Debunking Common Hunger Myths
With more and more people working towards intuitive eating, being able to make food choices based on our internal cues rather than external rules or guidelines has become a common goal. Although this might seem straightforward, there’s a lot of hidden complexity in hunger and fullness cues. I’ve created this post to clarify some of the most common misconceptions I hear about hunger.
I should wait until I’m starving to eat?
If you’ve experienced dieting, you may have come across the idea that it’s only “worth” eating when you’re super hungry, and you should postpone eating until the last possible moment. On the contrary, making sure you’re eating every 3-4 hours can be one of the most important things you can do to keep your energy levels, blood sugar and mood stable. Another reason that this is advised against is because the more hungry you get before a meal, the more likely you are to eat past the point of comfortable fullness to make up for it.
In the early stages of eating disorder recovery, I should use my hunger and fullness cues to guide my eating?
Unfortunately, a common feature of eating disorders is dysregulated hunger and fullness cues. This means that most often in the beginning stages of recovery, these cues aren’t a reliable indicator of when and how much you should be eating. Instead, you can work together with your dietitian to develop a guide for eating, to help your body re-attune to these natural cues and slowly move towards using them to guide you as you build your confidence.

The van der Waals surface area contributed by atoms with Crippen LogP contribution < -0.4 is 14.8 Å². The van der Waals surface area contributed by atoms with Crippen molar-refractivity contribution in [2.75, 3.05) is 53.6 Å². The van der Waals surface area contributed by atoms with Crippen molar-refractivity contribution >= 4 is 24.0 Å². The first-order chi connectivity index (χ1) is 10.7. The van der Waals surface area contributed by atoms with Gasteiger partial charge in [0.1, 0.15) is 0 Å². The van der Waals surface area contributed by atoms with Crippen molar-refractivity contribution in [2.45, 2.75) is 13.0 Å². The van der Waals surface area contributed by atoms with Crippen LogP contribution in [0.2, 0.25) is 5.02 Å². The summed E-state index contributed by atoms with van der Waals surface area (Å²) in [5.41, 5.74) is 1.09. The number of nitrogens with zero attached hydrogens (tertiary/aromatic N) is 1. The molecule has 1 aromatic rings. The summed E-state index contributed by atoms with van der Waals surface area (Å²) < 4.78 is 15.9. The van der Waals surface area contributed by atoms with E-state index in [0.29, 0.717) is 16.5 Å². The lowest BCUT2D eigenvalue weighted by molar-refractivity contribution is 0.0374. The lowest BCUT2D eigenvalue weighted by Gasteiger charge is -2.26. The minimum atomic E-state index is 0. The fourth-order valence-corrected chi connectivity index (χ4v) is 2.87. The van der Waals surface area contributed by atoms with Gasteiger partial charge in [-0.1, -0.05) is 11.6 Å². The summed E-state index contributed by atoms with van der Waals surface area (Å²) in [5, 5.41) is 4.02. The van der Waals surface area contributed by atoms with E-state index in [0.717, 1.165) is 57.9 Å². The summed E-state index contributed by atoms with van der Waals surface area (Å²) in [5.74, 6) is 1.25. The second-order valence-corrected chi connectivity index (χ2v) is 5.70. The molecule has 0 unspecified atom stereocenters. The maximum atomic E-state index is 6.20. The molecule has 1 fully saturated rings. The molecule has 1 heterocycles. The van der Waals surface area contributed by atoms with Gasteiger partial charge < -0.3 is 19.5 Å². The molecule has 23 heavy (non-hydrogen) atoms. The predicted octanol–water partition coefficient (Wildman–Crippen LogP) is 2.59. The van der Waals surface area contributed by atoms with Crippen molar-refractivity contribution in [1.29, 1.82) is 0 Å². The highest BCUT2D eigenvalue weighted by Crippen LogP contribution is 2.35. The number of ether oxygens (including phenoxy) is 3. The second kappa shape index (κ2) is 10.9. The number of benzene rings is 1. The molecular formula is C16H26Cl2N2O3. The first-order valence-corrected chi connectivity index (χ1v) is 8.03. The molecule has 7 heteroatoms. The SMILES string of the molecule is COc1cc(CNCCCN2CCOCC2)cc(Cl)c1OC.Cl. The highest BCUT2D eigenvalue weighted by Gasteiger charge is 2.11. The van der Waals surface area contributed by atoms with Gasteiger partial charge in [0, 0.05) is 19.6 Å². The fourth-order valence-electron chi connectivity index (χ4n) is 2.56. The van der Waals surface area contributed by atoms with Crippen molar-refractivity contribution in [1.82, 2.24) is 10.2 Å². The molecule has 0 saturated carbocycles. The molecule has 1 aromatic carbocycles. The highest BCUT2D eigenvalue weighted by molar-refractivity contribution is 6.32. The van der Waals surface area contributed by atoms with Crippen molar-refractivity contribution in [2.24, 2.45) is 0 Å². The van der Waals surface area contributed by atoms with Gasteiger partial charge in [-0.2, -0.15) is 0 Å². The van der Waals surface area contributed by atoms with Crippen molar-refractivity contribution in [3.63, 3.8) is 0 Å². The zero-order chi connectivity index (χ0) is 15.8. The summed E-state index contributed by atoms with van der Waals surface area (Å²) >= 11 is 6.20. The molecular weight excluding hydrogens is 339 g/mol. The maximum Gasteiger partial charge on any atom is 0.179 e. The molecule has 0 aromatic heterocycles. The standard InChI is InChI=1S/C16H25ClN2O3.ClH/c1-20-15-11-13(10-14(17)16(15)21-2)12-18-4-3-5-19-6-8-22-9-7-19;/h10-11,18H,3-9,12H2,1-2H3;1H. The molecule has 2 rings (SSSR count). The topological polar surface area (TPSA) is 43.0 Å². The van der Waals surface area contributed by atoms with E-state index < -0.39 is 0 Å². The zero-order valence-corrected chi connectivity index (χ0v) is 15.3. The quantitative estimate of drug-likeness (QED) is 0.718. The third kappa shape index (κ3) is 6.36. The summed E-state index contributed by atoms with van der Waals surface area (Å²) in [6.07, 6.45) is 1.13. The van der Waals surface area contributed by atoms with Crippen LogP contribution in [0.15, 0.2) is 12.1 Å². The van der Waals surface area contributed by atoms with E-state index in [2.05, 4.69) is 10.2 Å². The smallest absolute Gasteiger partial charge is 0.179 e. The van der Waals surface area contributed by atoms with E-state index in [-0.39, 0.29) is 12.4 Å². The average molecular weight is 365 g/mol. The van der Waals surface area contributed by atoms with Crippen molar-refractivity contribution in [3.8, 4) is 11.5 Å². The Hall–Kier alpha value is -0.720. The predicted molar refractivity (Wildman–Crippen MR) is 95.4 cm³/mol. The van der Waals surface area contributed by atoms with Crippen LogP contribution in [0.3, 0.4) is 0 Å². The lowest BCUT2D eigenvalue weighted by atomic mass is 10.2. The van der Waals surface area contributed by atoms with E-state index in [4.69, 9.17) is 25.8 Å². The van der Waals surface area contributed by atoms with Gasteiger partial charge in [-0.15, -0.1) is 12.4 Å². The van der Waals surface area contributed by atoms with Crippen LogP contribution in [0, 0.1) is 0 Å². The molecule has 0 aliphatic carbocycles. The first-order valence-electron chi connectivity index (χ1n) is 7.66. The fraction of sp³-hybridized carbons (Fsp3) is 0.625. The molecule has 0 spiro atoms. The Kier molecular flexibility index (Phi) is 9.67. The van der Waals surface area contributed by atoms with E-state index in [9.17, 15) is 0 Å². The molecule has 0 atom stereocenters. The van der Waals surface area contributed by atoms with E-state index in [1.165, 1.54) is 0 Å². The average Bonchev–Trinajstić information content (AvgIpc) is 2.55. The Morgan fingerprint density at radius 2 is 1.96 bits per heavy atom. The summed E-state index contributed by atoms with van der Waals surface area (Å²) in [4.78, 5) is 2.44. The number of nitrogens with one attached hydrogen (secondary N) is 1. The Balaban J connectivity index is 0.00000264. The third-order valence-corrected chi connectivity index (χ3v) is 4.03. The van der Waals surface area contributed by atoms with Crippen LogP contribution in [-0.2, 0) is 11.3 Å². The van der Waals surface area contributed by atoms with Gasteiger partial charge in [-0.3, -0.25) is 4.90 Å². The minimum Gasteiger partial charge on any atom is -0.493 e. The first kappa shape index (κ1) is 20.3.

To eat intuitively, I must only eat when I’m hungry and stop when I’m full?
Interpreting intuitive eating this way leads it to becoming just another diet with strict rules. True intuitive eating means also acknowledging that there’s many valid reasons to eat besides hunger. These could include for enjoyment, celebration, comfort or as part of socialising. It’s also important to acknowledge that it’s entirely natural and normal to eat past the point of comfortable fullness on occasion. Sometimes a food just tastes so good that we eat until we’re stuffed, and that’s okay.
There’s something wrong with me because I’m still hungry after I finish my meal.
There are a lot of valid reasons why you might still be hungry after you’ve finished a meal. The most simple one being that you may just not have had enough to eat. Even if it’s the portion you usually have, it’s natural for hunger to change from day to day. Another reason could be that your meal didn’t contain a balance of nutrients, specifically including a suitable portion of protein, carbohydrate and fat. Or it could be because you haven’t had enough to eat earlier in the day, and although you may have eaten an appropriate portion for that meal, your body is still trying to make up for nutrition it missed earlier in the day.
As you can see, there’s much more to hunger than meets the eye. If you want support in learning to be in tune with your body cues, reach out to work with one of our wonderful dietitians.